These protection workers are staff members of LFBS who work under the guidelines of GTPE and in partnership with the child protection group Centre de Formation et de Recherches en Appui Psychosocial (CFRAPS, or “Center of Training and Research in Psychosocial Support”). They go into rural communities to talk to local people about how to diminish violence and sexual assault. These workers also help reintegrate families where children have been lost to orphanages, are often abused, and then through various channels return home. Reintegration can be very difficult for all involved and these people aid and support that process.

But who watches over them in terms of their own mental health? Through the generous donations of people like you, we provided mental health professionals to listen to these people in sessions over a month’s time. Participants are provided matching shirts with the slogan “Pour un staff plus motivé et plus équilibré” that translates to “FOR A MORE BALANCED AND MOTIVATED STAFF”. This creates a team dynamic, and increased each participant’s sense of personal empowerment. They can then go back into their communities reinvigorated where they build stronger bonds, and can instill deeper, new, shared societal values and understanding.

This is what development looks like.

Greg Bennick and David Pierre-Louis speaking in Seattle on the 10th Anniversary of the Haiti Earthquake

Posted on Jan 14, 2020

Local Haiti support organization Kay Tita worked in three USA cities to create cultural awareness events on January 12th 2020, the tenth anniversary of the earthquake.

After bands, Haiti-related movies, and speakers, Kay Tita Executive Director David Pierre-Louis and One Hundred For Haiti Executive Director Greg Bennick spoke at the Seattle event on being first responders after the earthquake, what work has been done since the quake, and why they do what they do.

Kay Tita has been focusing on technology and education, working in Port-au-Prince to establish annual startup weeks and looks forward to building a full cultural center in the city. It is seeking $3,000,000 in funding to make that a reality. One Hundred For Haiti continues to focus on roof building in rural Haiti, feeding hungry children, helping locals establish clean water systems, and funding anti-violence assault education.

2019 into 2020: Roofs built, kids fed, with much more news to come

Posted on Jan 11, 2020

A new roof for these people in Ranquitte Haiti means they won’t have to worry any longer about the rain.

We are looking forward to 2020 with hope and determination. 2019 was a wild and very difficult year in Haiti. There were disruptive protests throughout the country rooted in a gasoline shortage which kept the political situation very unstable for the better part of the year. Imagine if almost all gas was gone, electricity was shut off, hospitals closed. If there was unrest in the streets, with violence increasing, and political instability…what would life be like? For the heartfelt and wise, deeply strong people of Haiti, this was daily life in 2019. It can only get better from here.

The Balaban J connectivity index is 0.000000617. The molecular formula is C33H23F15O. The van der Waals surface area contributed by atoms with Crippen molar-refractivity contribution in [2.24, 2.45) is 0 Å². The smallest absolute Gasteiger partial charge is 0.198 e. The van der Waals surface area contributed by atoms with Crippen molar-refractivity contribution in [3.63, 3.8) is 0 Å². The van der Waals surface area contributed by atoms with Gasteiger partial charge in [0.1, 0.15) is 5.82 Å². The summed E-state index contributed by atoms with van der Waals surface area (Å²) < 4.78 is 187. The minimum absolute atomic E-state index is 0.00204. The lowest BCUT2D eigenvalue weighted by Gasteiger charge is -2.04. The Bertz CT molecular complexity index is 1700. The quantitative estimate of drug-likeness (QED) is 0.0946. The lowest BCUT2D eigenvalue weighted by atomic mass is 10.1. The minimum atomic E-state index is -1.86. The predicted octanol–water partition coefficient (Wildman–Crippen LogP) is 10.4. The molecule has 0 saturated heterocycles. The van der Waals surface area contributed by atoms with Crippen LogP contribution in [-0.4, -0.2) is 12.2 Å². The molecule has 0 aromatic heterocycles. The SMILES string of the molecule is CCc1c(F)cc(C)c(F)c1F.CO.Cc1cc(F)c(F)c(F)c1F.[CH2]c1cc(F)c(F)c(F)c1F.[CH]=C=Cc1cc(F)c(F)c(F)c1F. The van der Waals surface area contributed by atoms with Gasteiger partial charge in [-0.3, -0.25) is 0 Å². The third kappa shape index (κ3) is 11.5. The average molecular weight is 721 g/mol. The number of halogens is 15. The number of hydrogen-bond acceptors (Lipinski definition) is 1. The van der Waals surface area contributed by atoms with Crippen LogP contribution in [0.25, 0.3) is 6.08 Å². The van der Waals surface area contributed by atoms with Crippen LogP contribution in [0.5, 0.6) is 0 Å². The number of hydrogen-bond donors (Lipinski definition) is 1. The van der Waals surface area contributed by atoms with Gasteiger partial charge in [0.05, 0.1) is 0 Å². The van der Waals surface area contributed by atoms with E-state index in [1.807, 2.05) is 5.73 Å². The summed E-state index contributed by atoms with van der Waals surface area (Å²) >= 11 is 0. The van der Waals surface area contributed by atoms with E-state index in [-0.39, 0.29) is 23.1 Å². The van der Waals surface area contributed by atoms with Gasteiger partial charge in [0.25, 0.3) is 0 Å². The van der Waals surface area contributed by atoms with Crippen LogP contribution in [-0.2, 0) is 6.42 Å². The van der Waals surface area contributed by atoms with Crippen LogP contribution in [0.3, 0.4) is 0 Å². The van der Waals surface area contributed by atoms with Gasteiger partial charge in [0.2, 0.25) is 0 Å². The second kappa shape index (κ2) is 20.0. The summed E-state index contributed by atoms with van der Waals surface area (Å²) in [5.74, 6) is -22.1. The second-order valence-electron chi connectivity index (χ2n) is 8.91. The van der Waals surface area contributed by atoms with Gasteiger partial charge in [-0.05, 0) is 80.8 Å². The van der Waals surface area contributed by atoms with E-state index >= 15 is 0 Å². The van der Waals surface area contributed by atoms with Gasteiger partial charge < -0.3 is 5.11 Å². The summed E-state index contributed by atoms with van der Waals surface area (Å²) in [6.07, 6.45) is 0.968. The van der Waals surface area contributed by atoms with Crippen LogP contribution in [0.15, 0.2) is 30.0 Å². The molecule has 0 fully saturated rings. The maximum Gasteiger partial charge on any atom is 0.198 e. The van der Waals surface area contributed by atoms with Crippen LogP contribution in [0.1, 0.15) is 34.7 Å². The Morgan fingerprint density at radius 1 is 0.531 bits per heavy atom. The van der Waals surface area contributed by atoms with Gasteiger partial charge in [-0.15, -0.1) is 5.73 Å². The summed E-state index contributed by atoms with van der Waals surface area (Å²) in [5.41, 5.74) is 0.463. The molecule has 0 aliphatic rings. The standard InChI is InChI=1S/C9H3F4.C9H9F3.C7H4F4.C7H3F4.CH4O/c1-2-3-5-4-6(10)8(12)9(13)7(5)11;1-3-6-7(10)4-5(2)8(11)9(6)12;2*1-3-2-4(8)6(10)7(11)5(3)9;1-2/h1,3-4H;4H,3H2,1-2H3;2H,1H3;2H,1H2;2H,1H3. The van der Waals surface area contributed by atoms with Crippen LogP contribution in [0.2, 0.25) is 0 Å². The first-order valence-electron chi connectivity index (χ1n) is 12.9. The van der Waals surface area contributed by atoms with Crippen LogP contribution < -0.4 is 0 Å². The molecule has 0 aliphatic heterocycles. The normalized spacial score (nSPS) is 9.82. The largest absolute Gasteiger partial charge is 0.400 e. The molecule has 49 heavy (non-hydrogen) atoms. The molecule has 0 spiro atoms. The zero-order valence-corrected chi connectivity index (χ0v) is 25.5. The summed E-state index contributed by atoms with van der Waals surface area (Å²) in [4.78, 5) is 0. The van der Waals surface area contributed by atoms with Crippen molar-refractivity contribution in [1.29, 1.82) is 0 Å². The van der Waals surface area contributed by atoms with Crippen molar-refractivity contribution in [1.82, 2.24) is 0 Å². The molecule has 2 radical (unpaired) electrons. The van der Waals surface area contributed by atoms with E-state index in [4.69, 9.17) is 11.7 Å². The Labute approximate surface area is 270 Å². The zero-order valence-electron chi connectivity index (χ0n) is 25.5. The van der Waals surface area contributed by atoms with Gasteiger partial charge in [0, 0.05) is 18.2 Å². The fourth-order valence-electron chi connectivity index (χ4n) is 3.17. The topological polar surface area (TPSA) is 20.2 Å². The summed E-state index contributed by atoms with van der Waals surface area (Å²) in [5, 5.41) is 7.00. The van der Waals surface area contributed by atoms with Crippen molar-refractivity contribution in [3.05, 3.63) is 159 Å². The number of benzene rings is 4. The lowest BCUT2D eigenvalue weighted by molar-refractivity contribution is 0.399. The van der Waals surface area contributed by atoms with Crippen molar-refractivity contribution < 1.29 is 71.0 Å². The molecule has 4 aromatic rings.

One Hundred For Haiti had a trip planned with twelve American high school students – our first of its kind to Haiti – in an intercultural exchange through a joint venture between The Legacy Project and the Catlin Gabel School in Portland Oregon. The rip was designed to inspire hope and forward motion, along with education about social trauma and connection across borders. At the last minute the trip had to be cancelled due to security concerns around the unstable political and social situation. A tremendous amount of time and energy went into planning the logistics of that trip throughout the prior half a year.

A true highlight of the end of 2019 was the funding of mental health counseling for social workers from GTPE (the group we support with our partners at Little Footprints, Big Steps) who have been traumatized by the political violence in Haiti throughout the year. We wanted to insure that these people would be supported at the end of the year with their mental health concerns so that they could start the new year off inspired and uplifted and go out into their communities to train people – which we will also be funding – on how to prevent violence and how to strengthen community.

Overall, we had big plans, and kept hitting roadblocks, walls, disruption and serious hurdles…BUT we ended strong, with eight rural roofs on homes in process of being rebuilt, fifty kids a week being fed daily for now while funding lasts, and we have money set aside for water tank repairs with more roofs planned for the next few months, along with funds for the advancement of our support for GTPE and its anti-violence education.

We listen to the Haitian people we serve. We don’t call the shots, they do. When we were told not to bring students in 2019 we listened. When they asked for roofs and counseling we listened. We will continue to listen, and as the situation improves in Haiti in 2020 we will be there to offer support however we can.

People ask all the time: why Haiti? And my answer is always the same. In 2010 while the world was focused on Haiti after the earthquake, One Hundred For Haiti was formed to offer support. When very real, intense disasters and social situations arose around the world in other places and understandably attention went elsewhere, we kept our eyes on Haiti. That hasn’t stopped. Just because there are newer issues requiring attention doesn’t mean that the need to support Haitian neighbors has stopped. Commitment for One Hundred For Haiti is about helping as much as we can, when we can, with the resources we have. Our long term plan is to no longer need to exist. But for as long as need is expressed by the people we support, the mission will be ongoing.

– Greg Bennick, Executive Director

Some of the fifty children fed daily by our friends in Haiti because of your donations.